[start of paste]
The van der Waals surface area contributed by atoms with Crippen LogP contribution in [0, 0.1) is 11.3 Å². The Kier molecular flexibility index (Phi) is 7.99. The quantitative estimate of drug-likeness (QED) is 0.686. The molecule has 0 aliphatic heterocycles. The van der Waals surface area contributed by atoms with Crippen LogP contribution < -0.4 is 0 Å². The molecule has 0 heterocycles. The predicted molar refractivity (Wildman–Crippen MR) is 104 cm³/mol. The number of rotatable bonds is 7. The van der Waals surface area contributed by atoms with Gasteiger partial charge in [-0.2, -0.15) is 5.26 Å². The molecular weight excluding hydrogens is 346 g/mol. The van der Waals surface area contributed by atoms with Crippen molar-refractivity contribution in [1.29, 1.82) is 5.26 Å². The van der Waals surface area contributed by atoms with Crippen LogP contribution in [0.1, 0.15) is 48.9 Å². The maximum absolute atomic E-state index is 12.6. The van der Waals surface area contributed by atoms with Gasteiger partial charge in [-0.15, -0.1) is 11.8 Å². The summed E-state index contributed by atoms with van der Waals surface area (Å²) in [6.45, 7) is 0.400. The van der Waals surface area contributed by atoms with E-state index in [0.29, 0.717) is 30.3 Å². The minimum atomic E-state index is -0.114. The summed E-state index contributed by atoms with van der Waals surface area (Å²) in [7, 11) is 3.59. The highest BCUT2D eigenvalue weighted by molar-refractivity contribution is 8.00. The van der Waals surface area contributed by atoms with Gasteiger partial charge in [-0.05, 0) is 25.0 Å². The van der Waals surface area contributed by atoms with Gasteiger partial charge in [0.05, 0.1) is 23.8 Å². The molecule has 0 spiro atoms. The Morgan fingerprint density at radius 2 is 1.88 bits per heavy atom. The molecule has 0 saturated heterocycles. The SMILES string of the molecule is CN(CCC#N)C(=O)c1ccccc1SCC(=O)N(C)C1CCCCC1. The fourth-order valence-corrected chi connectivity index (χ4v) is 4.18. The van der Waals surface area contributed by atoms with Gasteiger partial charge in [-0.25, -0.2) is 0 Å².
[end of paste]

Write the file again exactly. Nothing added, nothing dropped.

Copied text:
The van der Waals surface area contributed by atoms with Crippen LogP contribution in [0, 0.1) is 11.3 Å². The Kier molecular flexibility index (Phi) is 7.99. The quantitative estimate of drug-likeness (QED) is 0.686. The molecule has 0 aliphatic heterocycles. The van der Waals surface area contributed by atoms with Crippen LogP contribution < -0.4 is 0 Å². The molecule has 0 heterocycles. The predicted molar refractivity (Wildman–Crippen MR) is 104 cm³/mol. The number of rotatable bonds is 7. The van der Waals surface area contributed by atoms with Gasteiger partial charge in [-0.2, -0.15) is 5.26 Å². The molecular weight excluding hydrogens is 346 g/mol. The van der Waals surface area contributed by atoms with Crippen molar-refractivity contribution in [1.29, 1.82) is 5.26 Å². The van der Waals surface area contributed by atoms with Crippen LogP contribution in [0.1, 0.15) is 48.9 Å². The maximum absolute atomic E-state index is 12.6. The van der Waals surface area contributed by atoms with Gasteiger partial charge in [-0.15, -0.1) is 11.8 Å². The summed E-state index contributed by atoms with van der Waals surface area (Å²) in [6.45, 7) is 0.400. The van der Waals surface area contributed by atoms with E-state index in [0.29, 0.717) is 30.3 Å². The minimum atomic E-state index is -0.114. The summed E-state index contributed by atoms with van der Waals surface area (Å²) in [7, 11) is 3.59. The highest BCUT2D eigenvalue weighted by molar-refractivity contribution is 8.00. The van der Waals surface area contributed by atoms with Gasteiger partial charge in [-0.05, 0) is 25.0 Å². The van der Waals surface area contributed by atoms with Gasteiger partial charge in [0.05, 0.1) is 23.8 Å². The molecule has 0 spiro atoms. The Morgan fingerprint density at radius 2 is 1.88 bits per heavy atom. The molecule has 0 saturated heterocycles. The SMILES string of the molecule is CN(CCC#N)C(=O)c1ccccc1SCC(=O)N(C)C1CCCCC1. The fourth-order valence-corrected chi connectivity index (χ4v) is 4.18. The van der Waals surface area contributed by atoms with Gasteiger partial charge in [-0.25, -0.2) is 0 Å².